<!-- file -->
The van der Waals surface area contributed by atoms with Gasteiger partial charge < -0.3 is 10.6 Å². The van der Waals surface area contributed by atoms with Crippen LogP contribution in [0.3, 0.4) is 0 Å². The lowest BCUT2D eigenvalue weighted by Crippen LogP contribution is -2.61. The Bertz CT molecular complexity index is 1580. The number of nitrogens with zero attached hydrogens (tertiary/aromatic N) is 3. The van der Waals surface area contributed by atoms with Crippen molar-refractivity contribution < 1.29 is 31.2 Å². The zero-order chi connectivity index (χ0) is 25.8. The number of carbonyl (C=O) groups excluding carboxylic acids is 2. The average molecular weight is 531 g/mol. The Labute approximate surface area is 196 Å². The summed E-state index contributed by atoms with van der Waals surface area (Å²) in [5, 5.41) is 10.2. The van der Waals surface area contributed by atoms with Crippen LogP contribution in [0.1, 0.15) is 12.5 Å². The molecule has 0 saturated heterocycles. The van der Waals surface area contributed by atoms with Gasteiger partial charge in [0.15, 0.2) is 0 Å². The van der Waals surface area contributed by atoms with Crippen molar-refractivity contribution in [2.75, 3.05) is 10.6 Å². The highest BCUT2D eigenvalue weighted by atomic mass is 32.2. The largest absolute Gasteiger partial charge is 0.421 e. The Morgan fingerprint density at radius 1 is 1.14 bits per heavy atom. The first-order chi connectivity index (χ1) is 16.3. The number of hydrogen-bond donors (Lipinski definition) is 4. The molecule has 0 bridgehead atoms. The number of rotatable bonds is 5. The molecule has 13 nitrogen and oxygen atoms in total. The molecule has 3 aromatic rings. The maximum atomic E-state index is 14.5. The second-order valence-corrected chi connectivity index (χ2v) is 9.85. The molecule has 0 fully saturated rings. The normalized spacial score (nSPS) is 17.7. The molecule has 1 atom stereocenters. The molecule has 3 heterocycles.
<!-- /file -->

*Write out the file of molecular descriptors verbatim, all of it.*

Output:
The van der Waals surface area contributed by atoms with Gasteiger partial charge < -0.3 is 10.6 Å². The van der Waals surface area contributed by atoms with Crippen LogP contribution in [0.3, 0.4) is 0 Å². The lowest BCUT2D eigenvalue weighted by Crippen LogP contribution is -2.61. The Bertz CT molecular complexity index is 1580. The number of nitrogens with zero attached hydrogens (tertiary/aromatic N) is 3. The van der Waals surface area contributed by atoms with Crippen molar-refractivity contribution < 1.29 is 31.2 Å². The zero-order chi connectivity index (χ0) is 25.8. The number of carbonyl (C=O) groups excluding carboxylic acids is 2. The average molecular weight is 531 g/mol. The Labute approximate surface area is 196 Å². The summed E-state index contributed by atoms with van der Waals surface area (Å²) in [5, 5.41) is 10.2. The van der Waals surface area contributed by atoms with Crippen LogP contribution in [0.1, 0.15) is 12.5 Å². The molecule has 0 saturated heterocycles. The van der Waals surface area contributed by atoms with Gasteiger partial charge in [0.15, 0.2) is 0 Å². The van der Waals surface area contributed by atoms with Crippen molar-refractivity contribution in [2.75, 3.05) is 10.6 Å². The highest BCUT2D eigenvalue weighted by atomic mass is 32.2. The largest absolute Gasteiger partial charge is 0.421 e. The Morgan fingerprint density at radius 1 is 1.14 bits per heavy atom. The first-order chi connectivity index (χ1) is 16.3. The number of hydrogen-bond donors (Lipinski definition) is 4. The molecule has 0 bridgehead atoms. The number of rotatable bonds is 5. The molecule has 13 nitrogen and oxygen atoms in total. The molecule has 3 aromatic rings. The maximum atomic E-state index is 14.5. The second-order valence-corrected chi connectivity index (χ2v) is 9.85. The molecule has 0 fully saturated rings. The normalized spacial score (nSPS) is 17.7. The molecule has 1 atom stereocenters. The molecule has 3 heterocycles.